Explain 3 different processes by which substances pass the cell membrane.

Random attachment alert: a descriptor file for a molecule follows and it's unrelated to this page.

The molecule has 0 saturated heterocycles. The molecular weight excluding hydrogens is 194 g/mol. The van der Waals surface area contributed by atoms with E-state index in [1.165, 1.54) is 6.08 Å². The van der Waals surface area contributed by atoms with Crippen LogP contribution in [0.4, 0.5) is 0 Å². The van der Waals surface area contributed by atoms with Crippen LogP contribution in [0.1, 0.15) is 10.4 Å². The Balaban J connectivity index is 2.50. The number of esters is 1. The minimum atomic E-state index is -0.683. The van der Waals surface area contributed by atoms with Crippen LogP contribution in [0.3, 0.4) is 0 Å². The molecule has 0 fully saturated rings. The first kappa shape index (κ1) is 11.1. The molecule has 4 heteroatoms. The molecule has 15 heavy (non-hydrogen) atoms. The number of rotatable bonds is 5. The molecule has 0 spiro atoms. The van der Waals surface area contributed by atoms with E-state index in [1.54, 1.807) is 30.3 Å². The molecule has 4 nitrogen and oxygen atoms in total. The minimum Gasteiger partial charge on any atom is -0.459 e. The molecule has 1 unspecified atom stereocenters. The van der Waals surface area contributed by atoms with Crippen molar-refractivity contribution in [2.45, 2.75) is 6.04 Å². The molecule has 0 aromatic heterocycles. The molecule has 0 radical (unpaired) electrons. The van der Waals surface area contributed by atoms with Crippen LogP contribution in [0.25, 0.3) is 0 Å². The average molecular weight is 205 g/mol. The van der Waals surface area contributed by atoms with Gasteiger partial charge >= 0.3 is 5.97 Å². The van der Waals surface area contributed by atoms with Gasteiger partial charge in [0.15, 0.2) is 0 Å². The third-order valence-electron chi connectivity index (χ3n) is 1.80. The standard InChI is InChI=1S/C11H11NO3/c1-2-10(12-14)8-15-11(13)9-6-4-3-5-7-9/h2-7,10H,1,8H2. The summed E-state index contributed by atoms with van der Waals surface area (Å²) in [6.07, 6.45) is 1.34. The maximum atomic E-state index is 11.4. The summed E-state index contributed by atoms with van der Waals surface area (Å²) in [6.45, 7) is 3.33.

The cell membrane is the organelle of the cell that serves as a protective barrier between the interior of the cell and the exterior of the cell. The cell membrane possesses a quality of being semi-permeable, meaning it will allow some substances to pass, while denying the same for other substances. It accomplishes this by several processes: diffusion, osmosis, mediated transport, endocytosis, and exocytosis. Diffusion is the transfer of molecules from a high to a low concentration. Osmosis is the diffusion of water from a high to a low concentration. Both those processes work naturally, with no energy required. Sometimes energy is required, as in the case of mediated transport, endo- and exocytosis. With mediated transport, the molecule must be brought in through a special "gateway" cell in the membrane. The prefix "endo-" means into, this is when a part of the membrane wraps around a molecule to package it and bring it into the cell. The reverse occurs with exocytosis, used to export waste materials from the interior of the cell to the exterior of the cell.